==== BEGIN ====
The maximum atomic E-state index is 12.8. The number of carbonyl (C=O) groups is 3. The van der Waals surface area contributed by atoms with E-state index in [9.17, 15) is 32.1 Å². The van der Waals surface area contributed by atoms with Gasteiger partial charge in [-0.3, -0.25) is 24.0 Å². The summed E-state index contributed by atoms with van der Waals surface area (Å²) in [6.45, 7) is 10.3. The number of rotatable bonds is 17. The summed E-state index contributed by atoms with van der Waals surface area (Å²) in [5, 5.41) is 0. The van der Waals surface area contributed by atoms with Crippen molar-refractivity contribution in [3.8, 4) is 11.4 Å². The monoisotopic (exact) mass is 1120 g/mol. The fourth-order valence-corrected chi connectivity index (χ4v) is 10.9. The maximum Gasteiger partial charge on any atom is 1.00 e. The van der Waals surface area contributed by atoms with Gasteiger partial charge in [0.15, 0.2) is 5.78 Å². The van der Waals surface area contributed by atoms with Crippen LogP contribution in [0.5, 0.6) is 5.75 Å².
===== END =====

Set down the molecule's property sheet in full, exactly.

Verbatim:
The maximum atomic E-state index is 12.8. The number of carbonyl (C=O) groups is 3. The van der Waals surface area contributed by atoms with E-state index in [9.17, 15) is 32.1 Å². The van der Waals surface area contributed by atoms with Gasteiger partial charge in [-0.3, -0.25) is 24.0 Å². The summed E-state index contributed by atoms with van der Waals surface area (Å²) in [6.45, 7) is 10.3. The number of rotatable bonds is 17. The summed E-state index contributed by atoms with van der Waals surface area (Å²) in [5, 5.41) is 0. The van der Waals surface area contributed by atoms with Crippen molar-refractivity contribution in [3.8, 4) is 11.4 Å². The monoisotopic (exact) mass is 1120 g/mol. The fourth-order valence-corrected chi connectivity index (χ4v) is 10.9. The maximum Gasteiger partial charge on any atom is 1.00 e. The van der Waals surface area contributed by atoms with Gasteiger partial charge in [0.15, 0.2) is 5.78 Å². The van der Waals surface area contributed by atoms with Crippen LogP contribution in [0.5, 0.6) is 5.75 Å².